girls-1031538_1920

Sexist dress code inhibits free expression

Dress code proves to be an obsolete policy as it limits free expression and unjustly targets and objectifies girls.

Protests have occurred around Walnut and students are posting about how the simple-minded dress code policy is wrong. Opening a computer to join a class versus driving to school to sit in a classroom are two very different things, especially when it comes to clothing. During the COVID-19 pandemic, schools have transitioned to virtual learning, leaving the dress code policy irrelevant, but because school is in-person now, staff have been dress coding students way more than needed. Students, including myself, find this policy to be very ignorant.

As a female student, I think that the dress code policy is purely stupid. From a young age, we have been told that showing our body is inappropriate. This teaches us women that we should be the ones to cover up and limit our freedom of expression instead of educating men to be respectful. Being able to choose what you want to wear allows students to be unique and express themselves from others in a stylistic way instead of through words. Students are always told to be themselves, but when being themselves includes what they wear, dress code limits this freedom of expression through their style and what they want to wear. Elementary and middle schools did not even allow students to wear tops that showed their shoulders since it was deemed to be distracting. Because tweens and children usually just wear clothes their parents buy, and they have not gotten to explore their fashion choices, there is less conflict with the dress code in younger grades. However, in high school, the dress code policy is heavily implemented leaving many students objecting. The dress code is sexist and objectifying to women.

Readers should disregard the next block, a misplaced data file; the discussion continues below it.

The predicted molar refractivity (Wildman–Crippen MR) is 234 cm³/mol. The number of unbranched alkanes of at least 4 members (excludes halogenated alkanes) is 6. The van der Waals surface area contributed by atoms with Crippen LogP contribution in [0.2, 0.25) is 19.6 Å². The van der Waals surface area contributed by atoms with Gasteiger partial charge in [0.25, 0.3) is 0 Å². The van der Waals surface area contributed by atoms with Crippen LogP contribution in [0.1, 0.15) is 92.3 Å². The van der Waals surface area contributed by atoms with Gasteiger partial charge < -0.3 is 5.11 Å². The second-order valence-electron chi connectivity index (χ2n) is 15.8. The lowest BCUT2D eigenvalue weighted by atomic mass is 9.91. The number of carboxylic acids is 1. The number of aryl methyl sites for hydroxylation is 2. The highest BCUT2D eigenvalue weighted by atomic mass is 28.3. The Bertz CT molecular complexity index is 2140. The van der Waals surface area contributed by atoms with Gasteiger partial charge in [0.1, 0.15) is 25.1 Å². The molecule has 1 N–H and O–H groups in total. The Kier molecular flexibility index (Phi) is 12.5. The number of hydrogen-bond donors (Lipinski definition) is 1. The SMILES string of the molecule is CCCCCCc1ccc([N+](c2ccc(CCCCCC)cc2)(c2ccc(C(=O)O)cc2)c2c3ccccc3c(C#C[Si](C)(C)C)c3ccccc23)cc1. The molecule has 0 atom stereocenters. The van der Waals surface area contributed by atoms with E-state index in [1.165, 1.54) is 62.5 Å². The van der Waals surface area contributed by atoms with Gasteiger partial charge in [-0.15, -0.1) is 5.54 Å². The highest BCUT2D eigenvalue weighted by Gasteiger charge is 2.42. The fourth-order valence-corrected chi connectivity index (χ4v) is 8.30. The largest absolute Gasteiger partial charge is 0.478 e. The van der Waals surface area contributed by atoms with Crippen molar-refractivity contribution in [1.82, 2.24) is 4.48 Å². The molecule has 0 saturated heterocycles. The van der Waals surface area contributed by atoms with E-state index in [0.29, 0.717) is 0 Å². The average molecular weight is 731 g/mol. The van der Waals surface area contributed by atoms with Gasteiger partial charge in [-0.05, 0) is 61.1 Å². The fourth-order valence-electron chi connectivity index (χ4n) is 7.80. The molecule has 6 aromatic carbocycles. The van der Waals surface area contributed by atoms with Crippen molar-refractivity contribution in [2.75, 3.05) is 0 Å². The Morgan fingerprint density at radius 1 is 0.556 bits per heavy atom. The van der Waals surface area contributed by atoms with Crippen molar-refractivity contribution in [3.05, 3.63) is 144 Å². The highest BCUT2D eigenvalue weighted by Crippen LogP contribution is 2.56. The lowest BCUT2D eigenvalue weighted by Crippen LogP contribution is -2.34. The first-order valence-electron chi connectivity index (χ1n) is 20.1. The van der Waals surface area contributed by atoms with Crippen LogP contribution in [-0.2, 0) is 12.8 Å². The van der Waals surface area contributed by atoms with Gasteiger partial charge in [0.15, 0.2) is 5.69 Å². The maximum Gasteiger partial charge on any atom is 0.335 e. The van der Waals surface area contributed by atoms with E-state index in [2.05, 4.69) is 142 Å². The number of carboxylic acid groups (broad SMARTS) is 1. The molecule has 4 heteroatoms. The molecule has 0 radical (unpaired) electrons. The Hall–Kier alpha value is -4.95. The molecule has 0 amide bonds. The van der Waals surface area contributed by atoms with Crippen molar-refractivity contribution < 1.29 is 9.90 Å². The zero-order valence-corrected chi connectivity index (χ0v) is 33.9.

Not only is the dress code targeted toward women, male students are rarely, if ever, dress coded. If someone were to list things that a student could get dress coded for, things like a shirt being “too revealing” or their shorts being “too short” are things that come up—all things that only apply to females. Not only this, but when a male student sags his jeans low enough for everyone to see his boxers and a tank top that shows his nipples, teachers suddenly have nothing to say about it. In fact, some teachers disagree with the dress code and do not enforce it in their class for this reason.

I have also realized that certain teachers tend to pick and choose who they dress code. If it is a student they dislike or is known as a “bad” kid, they tend to get dress-coded more opposed to those who achieve good grades and volunteer in class.

Now the question we must ask is: Why is dress code a thing to begin with? Faculty members say that it is to make sure no one’s clothing distracts students from learning. Though this is understandable, does an inch of belly showing or sandals really distract one’s learning environment? Students say no. I feel as though the only acceptable dress code policy are things that pose a safety hazard like super sharp spikes. Staff could also argue that without the dress code policy, things like rape or slut-shaming could happen. Parents of traditional mindsets believe that women who dress in a way that shows their skin are “asking for something to happen to them.” Even though adults may argue that this situation may happen, women should not have to hide their expression to prevent themselves from getting raped. We should focus on targeting how rape and slut-shaming are a product of men trying to inhibit the expression and independence of women.

There are more negatives than positives about the dress code policy. The policy limits freedom of self-expression, is targeted toward women and is pointless. Student safety could be the only potential upside of the dress code policy. The dress code policy is sexist, teaches women that they are the ones who should cover up instead of having men respect women and is overall unnecessary.

By Freda Lei, Design editor-in-chief
Photo courtesy of Pixabay